In this study, we successfully modified mPEG × CD20 BsAb on PLD to provide a targeted treatment method for lymphoma. mPEG × CD20 conferred CD20 specificity to PLD through a one-step formulation without affecting PLD production, and effectively promoted the internalization of PLD into Raji cells. αCD20/PLD displayed increased cytotoxicity of about 15-fold compared with PLD alone to CD20+ Raji cells. Moreover, αCD20/PLD specifically targeted Raji tumors and decreased the non-specific targeting to normal tissues; mice treated with αCD20/PLD reached 90% survival rate at 100-day post-injection. Our results show that an anti-mPEG BsAb combined with PEG-NPs can actively crosslink surface tumor-associated antigens and enhance nanoparticle endocytosis. Moreover, the tumor specificity of the BsAb is exchangeable to overcome antibody-resistant tumors which lose the marker on the surface of tumor cells through antibody treatment. Thus, anti-mPEG BsAb-modified PEG-NPs are more effective at systemic targeting, internalization and the anti-tumor efficacy in hematologic malignancies.

Antibody-mediated cross-linking of antigens can enhance the endocytic capacity into cancer cells and further increase the uptake and therapeutic effect of the drug. For example, Li and colleagues conjugated one or ten anti-CD20 Fab molecules on a polymeric nanomedicine and showed that the particles with higher levels of anti-CD20 Fab displayed enhanced internalization in Raji cells by 2.7-fold as compared with the nanoparticles conjugated with a single anti-CD20 Fab (Li et al. 2018). They also found that multiple anti-CD20 Fab on nanoparticles significantly increased cellular apoptosis, indicating that cross-linking CD20 can directly induces apoptosis of lymphoma B cells (Chu et al. 2015). However, binding of antibodies to different epitopes on the CD20 antigen can influence internalization (Klein et al. 2013). Ofatumumab is the only anti-CD20 antibody that binds the small extracellular loop of CD20 close to the surface of the cell membrane, resulting in cross-linking of CD20 and enhancing internalization (Du et al. 2009; Davis et al. 1999; Zhou et al. 2008). Ofatumumab can induce about two-fold greater internalization than rituximab (Beum et al. 2011; Herter et al. 2013). Thus, we used ofatumumab to generate the mPEG × CD20 bispecific antibody. The mPEG × CD20 bispecific antibody (BsAb) was mixed with PLD to generate the multivalent anti-CD20 nanoparticle (αCD20/PLD), which had approximately 100 BsAbs per liposome. αCD20/PLD exhibited about 56-fold greater internalization and 15-fold increased cytotoxicity in Raji cells as compared with untargeted PLD. Modification of mPEG × CD20 also significantly enhanced accumulation in Raji tumors by 2.8-fold in comparison with mPEG × DNS-conjugated PEGylated liposomal DiD. Moreover, αCD20/PLD had significantly greater therapeutic efficacy as compared to PLD (P < 0.0001), resulting in a 90% long-term survival rate. Therefore, anti-PEG bispecific antibodies can cross-linking antigens to improve endocytosis and therapeutic effect of PEG-NP in hematologic malignancies.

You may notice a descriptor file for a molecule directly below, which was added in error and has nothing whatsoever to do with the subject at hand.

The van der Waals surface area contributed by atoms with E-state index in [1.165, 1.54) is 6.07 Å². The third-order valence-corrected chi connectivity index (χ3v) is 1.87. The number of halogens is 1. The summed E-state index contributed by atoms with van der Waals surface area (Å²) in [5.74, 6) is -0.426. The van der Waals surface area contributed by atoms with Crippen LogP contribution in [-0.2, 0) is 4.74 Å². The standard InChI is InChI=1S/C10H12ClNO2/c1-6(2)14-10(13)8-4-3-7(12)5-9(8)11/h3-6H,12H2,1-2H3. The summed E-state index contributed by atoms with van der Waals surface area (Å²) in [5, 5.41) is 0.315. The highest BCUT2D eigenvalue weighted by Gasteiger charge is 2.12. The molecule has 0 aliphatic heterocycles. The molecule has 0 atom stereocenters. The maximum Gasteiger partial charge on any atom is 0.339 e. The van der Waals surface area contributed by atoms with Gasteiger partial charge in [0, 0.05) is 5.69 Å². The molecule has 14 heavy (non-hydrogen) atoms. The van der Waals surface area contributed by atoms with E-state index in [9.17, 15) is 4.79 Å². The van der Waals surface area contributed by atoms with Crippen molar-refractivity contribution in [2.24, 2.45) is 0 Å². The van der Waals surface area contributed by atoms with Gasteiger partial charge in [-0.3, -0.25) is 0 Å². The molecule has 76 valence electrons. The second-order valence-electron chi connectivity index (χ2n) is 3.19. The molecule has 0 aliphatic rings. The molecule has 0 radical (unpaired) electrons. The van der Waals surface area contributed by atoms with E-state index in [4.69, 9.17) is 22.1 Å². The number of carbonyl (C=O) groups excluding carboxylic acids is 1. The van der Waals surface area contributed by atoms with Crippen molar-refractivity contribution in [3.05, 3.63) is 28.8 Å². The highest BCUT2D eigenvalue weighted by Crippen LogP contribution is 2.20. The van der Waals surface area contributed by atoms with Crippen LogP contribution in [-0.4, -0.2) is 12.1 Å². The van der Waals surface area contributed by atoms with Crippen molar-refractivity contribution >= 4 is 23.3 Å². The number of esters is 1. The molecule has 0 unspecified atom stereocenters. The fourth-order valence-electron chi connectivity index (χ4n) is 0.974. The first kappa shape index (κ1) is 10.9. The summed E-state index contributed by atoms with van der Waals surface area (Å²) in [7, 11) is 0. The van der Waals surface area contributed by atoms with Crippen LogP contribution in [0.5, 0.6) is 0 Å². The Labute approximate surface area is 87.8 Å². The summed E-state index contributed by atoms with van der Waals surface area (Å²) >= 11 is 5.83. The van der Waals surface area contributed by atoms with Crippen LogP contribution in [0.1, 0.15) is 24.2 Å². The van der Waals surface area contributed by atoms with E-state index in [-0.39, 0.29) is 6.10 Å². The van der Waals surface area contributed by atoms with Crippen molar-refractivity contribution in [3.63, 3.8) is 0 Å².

Solving the drug-resistance issue is important for lymphoma patients who receive long-term chemotherapy. A doxorubicin-based chemotherapy, CHOP, is the most effective treatment for high-grade B-cell lymphoma, but about 20–30% patients acquire doxorubicin-resistance and lowered survival rate with this protocol (Nagashima, et al. 2016; Kao et al. 2014). Liu et al. found that using mPEGylated liposomal-irinotecan (Onivyde) to replace mPEGylated liposomal doxorubicin (Lipo-Dox) enhanced cytotoxicity 33.5-fold in doxorubicin-resistance recurrent ovarian cancer cells (Murawski et al. 2010; O’Brien et al. 2004). Tadahiro et al. reported that Onivyde improved the survival of mice with doxorubicin-resistant acute lymphoblastic leukemia as compared to Lipo-Dox treatment in vivo. Pegylated nanomedicines such as Lipo-Dox (Zaja et al. 2006; Murawski et al. 2010), Onivyde (Cheng et al. 2020; Kao et al. 2014), and PEGylated liposomal-Mitomycin C (PROMITIL) are being used or under clinical trials for cancer treatment (Cheng et al. 2020). The PEG × CD20 BsAb is able to bind to any terminal methoxy groups of PEG-NPs to confer CD20 specificity, which can facilitate switching of the nanomedicine in patients who develop drug resistance to a particular drug.